“…one of the most important, coherent and fulfilling Bob Dylan albums ever released.”
– David Fricke (Rolling Stone Magazine)
The Bootleg Series Vol. 10: Another Self Portrait (1969–1971) is an album of unreleased recordings, demo recordings, alternative takes mostly from Bob Dylan’s 1970 albums Self Portrait and New Morning, and a couple of live tracks from the Isle of Wight Festival (1969), released on August 27, 2013. It is the latest addition in the series of official “bootleg” recordings issued by Columbia Records.
Pretty Saro (official video)
The cover is new artwork by Bob Dylan. The liner notes have been written by Greil Marcus, who wrote the original Self Portrait review for Rolling Stone that infamously asked, “What is this shit?”. Also included is an extensive essay from journalist Michael Simmons. The set also contains rare photographs of that era from John Cohen and Al Clayton.
“For fans, this is more than a curiosity, it’s an indispensable addition to the catalog.”
– Thom Jurek (allmusic)
I wrote about what I liked best about this bootleg series release when it came out last year:
I have now had a few days listening to the new Bootleg series 10 deluxe box set. It is very interesting, and it is actually rather good. I am one of those few that kind of liked the original album, so I expected to like Another Self Portrait. I was not expecting that I would like it as much as I do.
That said, there are two things that stand out however. The first is the demo version of When I Paint My Masterpiece, it knocked me out. It is breathtakingly beautiful.
But the best of the release is the full Isle of Wight performance with The Band, and I really did not expect that!
I’ve read about the Isle of Wight concert, what an important event it was, how good it was. Dylan’s first concert in three years! More than a concert, a culturally significant event and a great show.
Rolling Stone Magazine wrote in 1969:
“During Dylan’s performance, a lovely 19-year-old girl, who said her name was Vivian and that she came from “nowhere,” appeared naked with a similarly naked young man, in the midst of a sea of foam pumped into a recreation area, and before 200 persons, made love. There was no attempt to stop them – but there was plenty of encouragement. “Beautiful,” bellowed several who saw it: “Freaky, baby!””
Well, they got my attention!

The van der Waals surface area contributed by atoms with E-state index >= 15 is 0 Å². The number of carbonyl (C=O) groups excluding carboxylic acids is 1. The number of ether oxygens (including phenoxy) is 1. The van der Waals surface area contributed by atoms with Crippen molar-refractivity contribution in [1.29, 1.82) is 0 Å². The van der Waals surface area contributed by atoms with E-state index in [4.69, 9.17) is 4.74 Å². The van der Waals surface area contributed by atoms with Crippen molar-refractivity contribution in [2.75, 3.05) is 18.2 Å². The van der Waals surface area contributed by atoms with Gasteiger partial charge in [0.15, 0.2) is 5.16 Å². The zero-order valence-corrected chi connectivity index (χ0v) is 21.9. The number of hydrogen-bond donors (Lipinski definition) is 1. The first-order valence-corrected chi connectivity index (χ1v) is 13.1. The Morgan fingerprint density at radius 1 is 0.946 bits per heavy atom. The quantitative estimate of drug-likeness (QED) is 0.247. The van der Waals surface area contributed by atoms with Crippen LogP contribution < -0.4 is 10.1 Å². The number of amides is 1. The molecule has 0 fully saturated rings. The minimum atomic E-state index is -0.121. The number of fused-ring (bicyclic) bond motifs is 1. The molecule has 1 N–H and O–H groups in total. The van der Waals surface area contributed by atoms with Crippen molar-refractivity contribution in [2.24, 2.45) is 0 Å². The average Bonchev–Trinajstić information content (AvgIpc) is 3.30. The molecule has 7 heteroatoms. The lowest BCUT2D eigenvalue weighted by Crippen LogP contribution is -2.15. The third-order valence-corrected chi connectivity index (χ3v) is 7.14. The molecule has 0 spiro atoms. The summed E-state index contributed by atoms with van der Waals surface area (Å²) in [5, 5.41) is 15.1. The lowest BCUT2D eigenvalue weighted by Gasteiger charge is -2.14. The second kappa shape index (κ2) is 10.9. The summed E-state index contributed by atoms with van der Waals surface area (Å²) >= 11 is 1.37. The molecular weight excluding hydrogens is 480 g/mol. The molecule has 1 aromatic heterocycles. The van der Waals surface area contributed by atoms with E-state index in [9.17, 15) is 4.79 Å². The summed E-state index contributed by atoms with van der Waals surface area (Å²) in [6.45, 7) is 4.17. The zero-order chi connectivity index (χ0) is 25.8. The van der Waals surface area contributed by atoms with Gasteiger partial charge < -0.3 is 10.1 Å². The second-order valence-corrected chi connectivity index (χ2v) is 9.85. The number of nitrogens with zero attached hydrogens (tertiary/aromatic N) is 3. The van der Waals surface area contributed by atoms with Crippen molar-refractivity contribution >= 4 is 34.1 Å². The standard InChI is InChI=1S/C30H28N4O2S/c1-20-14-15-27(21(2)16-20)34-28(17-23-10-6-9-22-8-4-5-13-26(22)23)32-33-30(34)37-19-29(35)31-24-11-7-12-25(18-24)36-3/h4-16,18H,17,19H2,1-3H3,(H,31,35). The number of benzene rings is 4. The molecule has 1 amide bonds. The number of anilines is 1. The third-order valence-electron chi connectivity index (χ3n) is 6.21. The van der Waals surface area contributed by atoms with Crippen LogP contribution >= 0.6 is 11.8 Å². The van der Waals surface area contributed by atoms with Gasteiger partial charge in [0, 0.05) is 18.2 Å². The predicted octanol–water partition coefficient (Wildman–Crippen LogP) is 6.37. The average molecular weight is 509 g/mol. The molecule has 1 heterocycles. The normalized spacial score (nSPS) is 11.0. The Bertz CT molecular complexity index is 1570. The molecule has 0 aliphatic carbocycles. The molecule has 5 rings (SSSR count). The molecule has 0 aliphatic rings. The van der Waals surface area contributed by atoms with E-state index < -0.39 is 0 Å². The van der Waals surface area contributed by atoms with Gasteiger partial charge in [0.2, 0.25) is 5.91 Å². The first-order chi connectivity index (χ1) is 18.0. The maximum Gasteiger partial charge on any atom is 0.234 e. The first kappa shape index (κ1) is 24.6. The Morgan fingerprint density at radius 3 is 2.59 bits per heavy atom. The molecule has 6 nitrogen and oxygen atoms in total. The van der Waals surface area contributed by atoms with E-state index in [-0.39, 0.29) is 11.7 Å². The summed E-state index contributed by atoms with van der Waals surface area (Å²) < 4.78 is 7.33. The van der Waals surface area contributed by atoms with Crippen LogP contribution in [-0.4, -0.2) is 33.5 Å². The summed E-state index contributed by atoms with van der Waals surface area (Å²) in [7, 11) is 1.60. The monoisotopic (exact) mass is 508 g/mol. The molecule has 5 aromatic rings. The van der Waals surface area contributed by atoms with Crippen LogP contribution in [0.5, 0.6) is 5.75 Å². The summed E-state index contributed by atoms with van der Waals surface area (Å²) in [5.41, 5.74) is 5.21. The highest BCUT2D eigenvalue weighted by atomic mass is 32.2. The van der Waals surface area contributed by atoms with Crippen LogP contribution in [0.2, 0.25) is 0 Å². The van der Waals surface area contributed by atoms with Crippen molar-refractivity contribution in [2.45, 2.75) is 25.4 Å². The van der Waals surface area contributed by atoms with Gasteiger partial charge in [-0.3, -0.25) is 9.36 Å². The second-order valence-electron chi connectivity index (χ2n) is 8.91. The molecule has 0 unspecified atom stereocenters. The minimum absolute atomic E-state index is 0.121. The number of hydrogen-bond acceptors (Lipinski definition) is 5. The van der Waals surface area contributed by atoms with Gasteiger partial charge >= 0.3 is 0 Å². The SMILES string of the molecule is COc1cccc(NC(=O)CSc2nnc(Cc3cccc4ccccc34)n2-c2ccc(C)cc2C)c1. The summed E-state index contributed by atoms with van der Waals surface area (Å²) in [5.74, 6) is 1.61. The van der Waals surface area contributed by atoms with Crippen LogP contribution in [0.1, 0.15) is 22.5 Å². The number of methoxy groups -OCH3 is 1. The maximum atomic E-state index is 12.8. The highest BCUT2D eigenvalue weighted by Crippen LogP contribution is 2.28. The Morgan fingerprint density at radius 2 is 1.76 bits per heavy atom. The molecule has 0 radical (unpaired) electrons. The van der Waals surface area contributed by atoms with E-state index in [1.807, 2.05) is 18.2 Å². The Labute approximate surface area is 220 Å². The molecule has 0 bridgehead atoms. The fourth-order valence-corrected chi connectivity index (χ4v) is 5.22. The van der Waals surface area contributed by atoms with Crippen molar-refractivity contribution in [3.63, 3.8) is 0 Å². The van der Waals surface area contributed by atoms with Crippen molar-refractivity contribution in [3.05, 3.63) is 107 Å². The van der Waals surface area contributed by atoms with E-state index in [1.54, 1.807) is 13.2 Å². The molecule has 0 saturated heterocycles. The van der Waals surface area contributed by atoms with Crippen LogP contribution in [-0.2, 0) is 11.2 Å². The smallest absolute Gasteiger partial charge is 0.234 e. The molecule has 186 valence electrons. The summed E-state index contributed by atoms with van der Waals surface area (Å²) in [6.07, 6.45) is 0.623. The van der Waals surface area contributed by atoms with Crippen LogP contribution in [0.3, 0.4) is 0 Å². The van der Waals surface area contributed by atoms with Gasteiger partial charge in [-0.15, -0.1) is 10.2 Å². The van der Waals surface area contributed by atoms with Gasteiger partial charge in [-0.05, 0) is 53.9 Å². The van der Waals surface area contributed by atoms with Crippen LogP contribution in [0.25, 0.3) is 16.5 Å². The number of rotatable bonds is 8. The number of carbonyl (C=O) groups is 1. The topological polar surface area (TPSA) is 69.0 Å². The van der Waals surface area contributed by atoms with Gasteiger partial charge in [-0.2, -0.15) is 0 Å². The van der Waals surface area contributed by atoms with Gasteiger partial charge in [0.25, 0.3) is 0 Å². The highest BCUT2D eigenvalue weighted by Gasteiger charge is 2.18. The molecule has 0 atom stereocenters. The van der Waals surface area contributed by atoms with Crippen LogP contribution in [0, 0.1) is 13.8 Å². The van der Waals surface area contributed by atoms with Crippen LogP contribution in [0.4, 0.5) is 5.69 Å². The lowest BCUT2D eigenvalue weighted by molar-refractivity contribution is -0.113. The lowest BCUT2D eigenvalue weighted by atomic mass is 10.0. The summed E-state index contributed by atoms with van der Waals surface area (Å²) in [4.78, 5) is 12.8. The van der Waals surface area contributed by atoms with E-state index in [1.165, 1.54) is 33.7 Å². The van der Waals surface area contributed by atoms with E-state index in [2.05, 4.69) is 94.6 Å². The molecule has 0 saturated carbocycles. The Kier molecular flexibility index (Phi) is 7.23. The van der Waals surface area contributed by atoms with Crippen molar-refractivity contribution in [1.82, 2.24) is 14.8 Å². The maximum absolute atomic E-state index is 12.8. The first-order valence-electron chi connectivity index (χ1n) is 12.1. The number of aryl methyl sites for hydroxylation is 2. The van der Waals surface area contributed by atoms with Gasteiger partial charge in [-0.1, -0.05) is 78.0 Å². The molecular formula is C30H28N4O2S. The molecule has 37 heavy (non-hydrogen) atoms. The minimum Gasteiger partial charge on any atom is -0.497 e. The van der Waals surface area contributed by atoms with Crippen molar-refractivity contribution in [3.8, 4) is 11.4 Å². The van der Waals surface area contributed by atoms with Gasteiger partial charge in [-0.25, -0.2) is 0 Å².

…and they wrote about the concert:
“On came Bob Dylan, one of the very few artists who could afford not to wear skin-tight, flared, sexy trousers. Boy Dylan in a loose white suit (Buddy Holly probably owned a suit like that), white shoes, white tie and yellow shirt, behind a sparkling stainless steel chin-height barricade of microphones.
The stomping and the cheering and the crying and the crush toward the front-stage area was still strong as Dylan began his first song, “She Belongs to Me.” “Great to be here, great to be here,” he said as he finished the song. “It sure is.” There was a slightly more down-home resilience to “I Threw It All Away” and “Maggie’s Farm” than on the recordings, possibly due to the Band’s mellow, sinewy backings. “Highway 61” positively rocked.
Then the Band departed for a time, allowing Dylan to play acoustically: “Will Ye Go, Lassie Go,” a hardy perennial on the British folk scene; “It Ain’t Me Babe”; “To Ramona”; “Mr. Tambourine Man.” In “Like a Rolling Stone,” Dylan hit upon a new device of adding the world “girl” at judicious places – “You mustn’t let other people get your kicks for you, girl!” the sang, goosing the song along all the better, with the Band, who had re-joined him now, adding their resonant voices to the chorus. “I Pity The Poor Immigrant” took on sea chantey tones with Garth Hudson’s accordion accompaniment. Song after song rolled on, “I’ll Be Your Baby Tonight,” “I Dreamed I Saw St. Augustine,” “Lay Lady Lay,” “One Too Many Mornings.”
And then Dylan announced: “We’re going to do one more for you.” Just the slightest sardonic grin. “This was a big hit over here by Manfred Mann, a great group, a great group.” A whoop of anticipation, and sure enough, it was “Mighty Quinn,” mighty funky.
Bob smiled broadly and waved his goodbye as the audience fell into their chant: “More, more, more more, more . . . ” So he did an encore of two more songs, the first of them a new Dylan song, a slow, gentle ballad called “Who’s Gonna Throw That Next Throw,” then followed it with a prancing “Rainy Day Women No. 12 and No. 35.”
And that was it. He had sung for one solid hour, from 11 PM to midnight. “Thank you, thank you, great!” he told the audience, still smiling, as he left for the last time.”
They describe the second coming don’t they?